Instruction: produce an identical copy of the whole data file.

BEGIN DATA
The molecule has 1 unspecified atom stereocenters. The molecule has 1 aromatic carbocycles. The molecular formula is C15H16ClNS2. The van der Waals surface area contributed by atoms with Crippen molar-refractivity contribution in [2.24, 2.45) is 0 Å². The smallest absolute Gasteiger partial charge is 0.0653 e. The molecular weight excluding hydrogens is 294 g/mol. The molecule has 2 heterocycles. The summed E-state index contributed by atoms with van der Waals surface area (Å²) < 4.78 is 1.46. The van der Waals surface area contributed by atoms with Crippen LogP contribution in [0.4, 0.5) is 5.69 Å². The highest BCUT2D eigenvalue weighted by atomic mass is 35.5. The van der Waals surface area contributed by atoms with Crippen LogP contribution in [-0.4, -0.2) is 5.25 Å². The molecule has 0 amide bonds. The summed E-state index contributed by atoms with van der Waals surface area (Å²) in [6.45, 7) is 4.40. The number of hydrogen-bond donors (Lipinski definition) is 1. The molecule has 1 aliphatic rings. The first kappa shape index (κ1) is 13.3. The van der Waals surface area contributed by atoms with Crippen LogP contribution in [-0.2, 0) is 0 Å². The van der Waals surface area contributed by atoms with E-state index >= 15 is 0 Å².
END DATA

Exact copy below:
The molecule has 1 unspecified atom stereocenters. The molecule has 1 aromatic carbocycles. The molecular formula is C15H16ClNS2. The van der Waals surface area contributed by atoms with Crippen molar-refractivity contribution in [2.24, 2.45) is 0 Å². The smallest absolute Gasteiger partial charge is 0.0653 e. The molecular weight excluding hydrogens is 294 g/mol. The molecule has 2 heterocycles. The summed E-state index contributed by atoms with van der Waals surface area (Å²) < 4.78 is 1.46. The van der Waals surface area contributed by atoms with Crippen LogP contribution in [0.4, 0.5) is 5.69 Å². The highest BCUT2D eigenvalue weighted by atomic mass is 35.5. The van der Waals surface area contributed by atoms with Crippen LogP contribution in [-0.4, -0.2) is 5.25 Å². The molecule has 0 amide bonds. The summed E-state index contributed by atoms with van der Waals surface area (Å²) in [6.45, 7) is 4.40. The number of hydrogen-bond donors (Lipinski definition) is 1. The molecule has 1 aliphatic rings. The first kappa shape index (κ1) is 13.3. The van der Waals surface area contributed by atoms with Crippen LogP contribution in [-0.2, 0) is 0 Å². The van der Waals surface area contributed by atoms with E-state index >= 15 is 0 Å².